This analysis does require that mass be continually added to the universe at a constant rate, exactly as would occur in the case of an ASP engine during steady-state operation. It differs however in that in an ASP engine, the total mass only increases during the singularity’s buildup period. During steady state operation mass addition would be balanced by mass evaporation. How these processes would appear to the inhabitants of an ASP universe is unclear. Also unclear is how the inhabitants of any Smolinian black hole universe could perceive it as rapidly expanding. Perhaps the distance, mass, time, and other metrics inside a black hole universe could be very different from those of its parent universe, allowing it to appear vast and expanding to its inhabitants while looking small and finite to outside observers. One possibility is that space inside a black hole is transformed, in a three dimensional manner analogous to a ? = 1/z transformation in the complex plane, so that the point at the center becomes a sphere at infinity. In this case mass coming into the singularity universe from its perimeter would appear to the singularity’s inhabitants as matter/energy radiating outward from its center.

Is there a model that can reconcile all the observations of modern astronomy with those that would be obtained by observers inside either a natural black hole or ASP universe? Speculation on this matter by scientists and science fiction writers with the required physics background would be welcome [13].


We find that ASP engines appear to be theoretically possible, and could offer great benefits to advanced spacefaring civilizations. Particularly interesting is their potential use as artificial suns to enable terraforming of unlimited numbers of cold worlds. ASP engines could also be used to enable interstellar colonization missions. However the number of ASP terraforming engines in operation in the universe at any one time most likely far exceeds those being used for starship propulsion. Such engines would have optical signatures similar to M-dwarfs, but would differ in that they would be much smaller in power than any natural M star, and hence have to be much closer to exhibit the same apparent luminosity. In addition they would move in orbit around a planetary body, thereby displaying a periodic Doppler shift, and could have an anomalous additional gamma ray component to their spectra. An ASP engine of the type discussed would be detectable by the Hubble Space Telescope at distances as much as 50 light years, within which there are approximately 1,500 stellar systems. Their images may therefore already be present in libraries of telescopic images as unremarkable dim objects, whose artificial nature would be indicated if they were found to display parallax. It is therefore recommended that such a study be implemented.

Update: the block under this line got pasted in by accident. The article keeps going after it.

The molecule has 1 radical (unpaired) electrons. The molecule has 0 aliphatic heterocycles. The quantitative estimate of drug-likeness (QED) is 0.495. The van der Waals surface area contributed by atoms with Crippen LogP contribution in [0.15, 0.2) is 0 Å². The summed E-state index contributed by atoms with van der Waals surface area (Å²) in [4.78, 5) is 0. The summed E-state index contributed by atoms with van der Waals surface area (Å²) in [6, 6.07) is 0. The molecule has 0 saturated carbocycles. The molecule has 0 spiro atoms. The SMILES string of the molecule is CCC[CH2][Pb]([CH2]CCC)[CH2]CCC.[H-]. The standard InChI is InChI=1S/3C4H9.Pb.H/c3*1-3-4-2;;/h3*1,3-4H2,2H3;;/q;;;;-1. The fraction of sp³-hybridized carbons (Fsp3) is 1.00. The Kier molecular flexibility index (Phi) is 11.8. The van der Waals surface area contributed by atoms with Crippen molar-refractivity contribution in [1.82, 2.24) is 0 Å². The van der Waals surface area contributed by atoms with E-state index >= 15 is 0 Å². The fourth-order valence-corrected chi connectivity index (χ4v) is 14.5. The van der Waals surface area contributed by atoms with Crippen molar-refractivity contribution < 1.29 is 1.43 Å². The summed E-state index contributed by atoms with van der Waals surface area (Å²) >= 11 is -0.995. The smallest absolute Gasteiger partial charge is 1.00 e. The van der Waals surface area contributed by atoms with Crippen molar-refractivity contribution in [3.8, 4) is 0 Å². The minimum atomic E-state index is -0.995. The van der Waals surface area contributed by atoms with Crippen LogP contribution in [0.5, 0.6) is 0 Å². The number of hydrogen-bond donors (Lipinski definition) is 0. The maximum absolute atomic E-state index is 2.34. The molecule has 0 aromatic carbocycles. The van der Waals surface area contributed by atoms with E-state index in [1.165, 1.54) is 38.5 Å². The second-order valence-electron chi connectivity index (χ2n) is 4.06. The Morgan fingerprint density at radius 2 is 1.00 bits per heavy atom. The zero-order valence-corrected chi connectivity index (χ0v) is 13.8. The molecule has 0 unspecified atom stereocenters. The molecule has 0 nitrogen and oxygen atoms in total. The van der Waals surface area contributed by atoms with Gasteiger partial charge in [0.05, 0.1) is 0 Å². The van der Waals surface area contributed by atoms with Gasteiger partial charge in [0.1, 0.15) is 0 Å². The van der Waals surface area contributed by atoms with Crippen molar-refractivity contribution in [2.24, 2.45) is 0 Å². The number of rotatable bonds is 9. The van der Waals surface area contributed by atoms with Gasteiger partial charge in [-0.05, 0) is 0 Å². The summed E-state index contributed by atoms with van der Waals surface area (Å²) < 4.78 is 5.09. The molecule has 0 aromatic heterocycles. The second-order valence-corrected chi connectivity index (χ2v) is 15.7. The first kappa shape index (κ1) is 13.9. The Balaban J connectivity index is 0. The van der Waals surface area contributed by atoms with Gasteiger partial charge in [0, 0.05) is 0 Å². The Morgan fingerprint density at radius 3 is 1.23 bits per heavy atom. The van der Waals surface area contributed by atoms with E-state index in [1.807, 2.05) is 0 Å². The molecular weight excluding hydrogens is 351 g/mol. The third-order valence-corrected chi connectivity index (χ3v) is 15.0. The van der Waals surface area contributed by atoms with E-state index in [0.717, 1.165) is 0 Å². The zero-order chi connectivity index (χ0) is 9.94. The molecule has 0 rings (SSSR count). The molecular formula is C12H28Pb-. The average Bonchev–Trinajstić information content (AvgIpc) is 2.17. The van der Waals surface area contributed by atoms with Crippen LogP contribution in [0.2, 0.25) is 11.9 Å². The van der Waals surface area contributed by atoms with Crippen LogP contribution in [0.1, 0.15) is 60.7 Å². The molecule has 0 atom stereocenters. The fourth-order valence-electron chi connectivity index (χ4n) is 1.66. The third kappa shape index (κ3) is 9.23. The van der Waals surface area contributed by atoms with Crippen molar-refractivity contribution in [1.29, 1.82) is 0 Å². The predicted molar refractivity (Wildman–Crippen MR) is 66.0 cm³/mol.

As for cosmological implications, the combination of the attractiveness of ASP engines with Smolinian natural selection theory does provide a potential causal mechanism that could explain the fine tuning of the universe for life. Whether our own universe could have been created in such a manner remains a subject for further investigation.


1. Hawking, S. W. (1974). “Black hole explosions?” Nature 248(5443): 30–31.…30H/abstract

2. Hawking Radiation, Wikipedia accessed September 22, 2019.

3. Arthur C. Clarke, Imperial Earth, Harcourt Brace and Jovanovich, New York, 1976.

4. Charles Sheffield, “Killing Vector,” in Galaxy, March 1978.

5. Louis Crane and Shawn Westmoreland, “Are Black Hole Starships Possible?” 2009, 2019. accessed September 24.

6. Freeman Dyson, “The Search for Extraterrestrial Technology,” in Selected Papers of Freeman Dyson with Commentary, Providence, American Mathematical Society. Pp. 557-571, 1996.

7. Robert Zubrin, “Detection of Extraterrestrial Civilizations via the Spectral Signature of Advanced Interstellar Spacecraft,” in Progress in the Search for Extraterrestrial Life: Proceedings of the 1993 Bioastronomy Symposium, Santa Cruz, CA, August 16-20 1993.

8. Crane, “Searching for Extraterrestrial Civilizations Using Gamma Ray Telescopes,” available at

9. Robert Zubrin, The Case for Space: How the Revolution in Spaceflight Opens Up a Future of Limitless Possibility, Prometheus Books, Amherst, NY, 2019.

10. Paul Davies, The Accidental Universe, Cambridge University Press, Cambridge, 1982

11. Lee Smolin, The Life of the Cosmos, Oxford University Press, NY, 1997.

12. Louis Crane, “Possible Implications of the Quantum Theory of Gravity: An Introduction to the Meduso-Anthropic principle,” 1994.

13. I provided a light hearted explanation in my science fiction satire The Holy Land (Polaris Books, 2003) where the advanced extraterrestrial priestess (3rd Class) Aurora mocks the theory of the expanding universe held by the Earthling Hamilton. “Don’t be ridiculous. The universe isn’t expanding. That’s obviously physically impossible. It only appears to be expanding because everything in it is shrinking. What silly ideas you Earthlings have.” In a more serious vein, the late physicist Robert Forward worked out what life might be like on a neutron star in his extraordinary novel Dragon’s Egg (Ballantine Books, 1980.) A similar effort to describe life on the inside of a black hole universe could be well worthwhile. Any takers?

Robert Zubrin
Pioneer Astronautics
11111 W. 8th Ave, unit A
Lakewood, CO 80215